In South America, quinoa has been cultivated as a dietary staple for 6,000 years and is slowly, very slowly making its way to Europe. You can buy it at a number of health food stores, but you have to know about it to find it, partly because quinoa is having mild identity issues. It has all kinds of names in different languages; on top of that it’s a pseudo grain. Based on external appearance you would never guess that it belongs to the amaranth family and is more closely related to red beet and spinach than to wheat and friends.
Grain or no grain, quinoa is power-packed. At the high altitudes of the Andes, where very few plants survive, much less thrive, the quinoa plant has braved the wind and weather, providing generations of Incas and Aztecs with carbohydrates, minerals and plenty of protein. The Spanish conquistadors, too, were quick to discover the merits of quinoa. They deemed it “unchristian,” forbade it and as a result successfully weakened the indigenous peoples.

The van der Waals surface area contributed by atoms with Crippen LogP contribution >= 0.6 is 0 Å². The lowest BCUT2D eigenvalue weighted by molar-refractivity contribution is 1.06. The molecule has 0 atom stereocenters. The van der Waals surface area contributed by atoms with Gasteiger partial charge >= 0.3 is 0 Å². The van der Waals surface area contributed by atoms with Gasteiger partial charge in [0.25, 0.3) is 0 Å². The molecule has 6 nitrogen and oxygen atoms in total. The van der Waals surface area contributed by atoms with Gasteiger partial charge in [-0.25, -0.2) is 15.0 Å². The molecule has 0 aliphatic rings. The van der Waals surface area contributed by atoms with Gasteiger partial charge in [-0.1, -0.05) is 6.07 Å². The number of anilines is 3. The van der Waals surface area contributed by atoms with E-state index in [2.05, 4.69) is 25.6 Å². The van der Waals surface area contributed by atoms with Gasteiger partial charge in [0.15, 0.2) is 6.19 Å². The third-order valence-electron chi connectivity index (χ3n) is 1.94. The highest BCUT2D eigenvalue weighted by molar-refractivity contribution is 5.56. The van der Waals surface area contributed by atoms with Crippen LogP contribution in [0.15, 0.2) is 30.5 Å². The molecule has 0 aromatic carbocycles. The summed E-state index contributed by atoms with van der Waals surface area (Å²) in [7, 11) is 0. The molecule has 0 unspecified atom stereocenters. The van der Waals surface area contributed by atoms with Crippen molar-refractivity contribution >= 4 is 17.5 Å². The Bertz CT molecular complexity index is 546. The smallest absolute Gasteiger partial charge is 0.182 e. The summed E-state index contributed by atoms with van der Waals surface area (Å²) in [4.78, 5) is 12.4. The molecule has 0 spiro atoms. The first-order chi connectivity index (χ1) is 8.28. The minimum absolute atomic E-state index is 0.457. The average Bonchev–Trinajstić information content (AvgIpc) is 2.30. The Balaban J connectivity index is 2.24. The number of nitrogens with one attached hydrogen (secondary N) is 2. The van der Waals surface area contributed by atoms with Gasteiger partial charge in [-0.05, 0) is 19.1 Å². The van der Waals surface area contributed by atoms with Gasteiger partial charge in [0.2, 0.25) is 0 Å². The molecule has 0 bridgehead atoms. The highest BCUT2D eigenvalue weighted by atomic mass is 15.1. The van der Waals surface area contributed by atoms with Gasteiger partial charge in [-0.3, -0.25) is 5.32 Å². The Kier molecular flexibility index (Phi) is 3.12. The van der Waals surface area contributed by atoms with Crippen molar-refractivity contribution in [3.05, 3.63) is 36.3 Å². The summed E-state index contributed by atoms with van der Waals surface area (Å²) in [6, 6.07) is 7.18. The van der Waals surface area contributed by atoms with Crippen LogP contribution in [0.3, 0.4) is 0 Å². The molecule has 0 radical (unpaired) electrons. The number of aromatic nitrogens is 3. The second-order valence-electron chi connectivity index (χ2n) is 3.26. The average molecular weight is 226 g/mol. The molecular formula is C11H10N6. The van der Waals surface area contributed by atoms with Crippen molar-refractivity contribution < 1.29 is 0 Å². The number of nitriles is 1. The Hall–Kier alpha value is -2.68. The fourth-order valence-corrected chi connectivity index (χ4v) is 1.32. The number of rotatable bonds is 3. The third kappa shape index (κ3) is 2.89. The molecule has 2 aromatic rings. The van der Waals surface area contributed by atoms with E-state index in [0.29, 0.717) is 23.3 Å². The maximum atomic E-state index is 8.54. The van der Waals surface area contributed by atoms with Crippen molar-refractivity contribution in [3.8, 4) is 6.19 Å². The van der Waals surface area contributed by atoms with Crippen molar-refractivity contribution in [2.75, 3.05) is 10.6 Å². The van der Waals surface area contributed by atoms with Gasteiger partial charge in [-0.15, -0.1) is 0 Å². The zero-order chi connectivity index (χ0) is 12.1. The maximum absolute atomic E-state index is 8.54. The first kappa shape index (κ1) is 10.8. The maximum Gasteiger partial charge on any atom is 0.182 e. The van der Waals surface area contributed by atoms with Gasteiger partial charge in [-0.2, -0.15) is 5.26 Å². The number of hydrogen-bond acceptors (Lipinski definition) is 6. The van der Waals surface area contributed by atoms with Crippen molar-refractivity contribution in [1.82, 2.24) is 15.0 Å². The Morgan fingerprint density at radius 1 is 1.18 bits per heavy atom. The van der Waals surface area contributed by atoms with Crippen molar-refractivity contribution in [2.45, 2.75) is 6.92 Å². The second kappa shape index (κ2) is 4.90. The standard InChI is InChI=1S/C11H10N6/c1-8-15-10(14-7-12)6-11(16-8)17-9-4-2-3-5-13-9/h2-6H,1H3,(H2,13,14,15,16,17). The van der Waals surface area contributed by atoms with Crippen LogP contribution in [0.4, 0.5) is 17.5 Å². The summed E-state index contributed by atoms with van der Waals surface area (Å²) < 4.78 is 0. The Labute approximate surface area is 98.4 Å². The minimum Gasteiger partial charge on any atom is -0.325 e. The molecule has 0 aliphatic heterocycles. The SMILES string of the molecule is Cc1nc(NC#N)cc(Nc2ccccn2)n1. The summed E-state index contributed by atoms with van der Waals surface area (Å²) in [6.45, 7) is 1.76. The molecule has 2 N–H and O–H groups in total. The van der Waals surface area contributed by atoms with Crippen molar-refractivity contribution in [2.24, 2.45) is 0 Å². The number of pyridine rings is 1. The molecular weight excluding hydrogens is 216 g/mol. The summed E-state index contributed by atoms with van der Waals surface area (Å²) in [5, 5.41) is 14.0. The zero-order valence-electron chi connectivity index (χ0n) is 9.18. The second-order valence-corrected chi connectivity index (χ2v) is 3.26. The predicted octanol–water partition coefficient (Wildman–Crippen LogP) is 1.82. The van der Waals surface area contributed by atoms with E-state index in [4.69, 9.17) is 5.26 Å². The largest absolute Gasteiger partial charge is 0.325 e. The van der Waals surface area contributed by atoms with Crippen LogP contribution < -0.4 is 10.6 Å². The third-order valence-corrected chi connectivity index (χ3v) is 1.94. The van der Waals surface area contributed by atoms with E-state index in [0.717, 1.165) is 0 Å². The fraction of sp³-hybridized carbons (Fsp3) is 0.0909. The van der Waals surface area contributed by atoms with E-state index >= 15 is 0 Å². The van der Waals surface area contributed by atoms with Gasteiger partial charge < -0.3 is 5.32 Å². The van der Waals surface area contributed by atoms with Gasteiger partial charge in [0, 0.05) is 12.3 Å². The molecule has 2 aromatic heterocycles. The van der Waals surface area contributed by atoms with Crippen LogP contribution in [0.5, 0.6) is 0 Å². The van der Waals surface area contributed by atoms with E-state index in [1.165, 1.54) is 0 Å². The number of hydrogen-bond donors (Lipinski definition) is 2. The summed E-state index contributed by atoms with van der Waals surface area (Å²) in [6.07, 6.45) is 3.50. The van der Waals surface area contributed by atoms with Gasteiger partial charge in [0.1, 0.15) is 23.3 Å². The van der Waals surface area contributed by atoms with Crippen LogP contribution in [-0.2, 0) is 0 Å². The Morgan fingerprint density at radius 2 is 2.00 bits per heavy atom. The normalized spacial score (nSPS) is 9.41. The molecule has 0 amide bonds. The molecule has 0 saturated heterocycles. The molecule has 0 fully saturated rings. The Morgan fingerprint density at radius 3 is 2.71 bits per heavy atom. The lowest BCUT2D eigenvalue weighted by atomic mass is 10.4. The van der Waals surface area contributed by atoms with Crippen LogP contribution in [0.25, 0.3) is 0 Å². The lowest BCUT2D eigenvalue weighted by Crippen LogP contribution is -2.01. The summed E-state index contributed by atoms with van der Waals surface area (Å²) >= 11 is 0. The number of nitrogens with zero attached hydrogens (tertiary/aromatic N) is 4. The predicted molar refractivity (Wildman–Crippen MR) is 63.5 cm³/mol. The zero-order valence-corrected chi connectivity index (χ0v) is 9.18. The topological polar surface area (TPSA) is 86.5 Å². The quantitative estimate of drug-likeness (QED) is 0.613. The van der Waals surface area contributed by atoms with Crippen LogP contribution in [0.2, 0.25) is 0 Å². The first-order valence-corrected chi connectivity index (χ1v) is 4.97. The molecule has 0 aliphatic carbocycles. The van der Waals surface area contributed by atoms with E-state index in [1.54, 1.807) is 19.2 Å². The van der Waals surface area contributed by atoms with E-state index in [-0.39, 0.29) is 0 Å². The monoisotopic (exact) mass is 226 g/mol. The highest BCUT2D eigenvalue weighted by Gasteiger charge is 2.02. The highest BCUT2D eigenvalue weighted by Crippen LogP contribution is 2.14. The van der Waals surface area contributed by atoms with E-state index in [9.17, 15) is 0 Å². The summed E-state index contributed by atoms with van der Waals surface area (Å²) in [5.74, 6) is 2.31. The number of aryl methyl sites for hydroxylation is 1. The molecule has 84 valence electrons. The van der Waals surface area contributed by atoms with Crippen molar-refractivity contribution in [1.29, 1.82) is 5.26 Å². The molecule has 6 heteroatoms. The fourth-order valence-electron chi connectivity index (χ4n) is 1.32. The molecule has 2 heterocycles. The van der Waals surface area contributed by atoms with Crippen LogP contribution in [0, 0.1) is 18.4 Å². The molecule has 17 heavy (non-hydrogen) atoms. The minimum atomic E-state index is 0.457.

Because everything becomes a thing these days, the U.N. Secretary-General declared 2013 the International Year of Quinoa. Quinoa is gluten-free, requires very little watering and is capable of preventing world hunger in periods of climate-related drought. In many countries, Kenya, India, China and Morocco, to name a few, attempts are being made to cultivate the nutritious little kernels. Regarded as an excellent alternative source of protein, it also has medicinal benefits. Its abundance of minerals protects the body from harmful substances and oxidation processes – more specifically, the aging of tissue – prevents cancer and is helpful against migraines.
Quinoa is prepared similar to rice: two parts water to one part grain. Served cold like a rice salad, its nutty taste is a dream with sheep’s cheese, avocado and dried fruit.Text: Sarah Golbaz, Image: wikimedia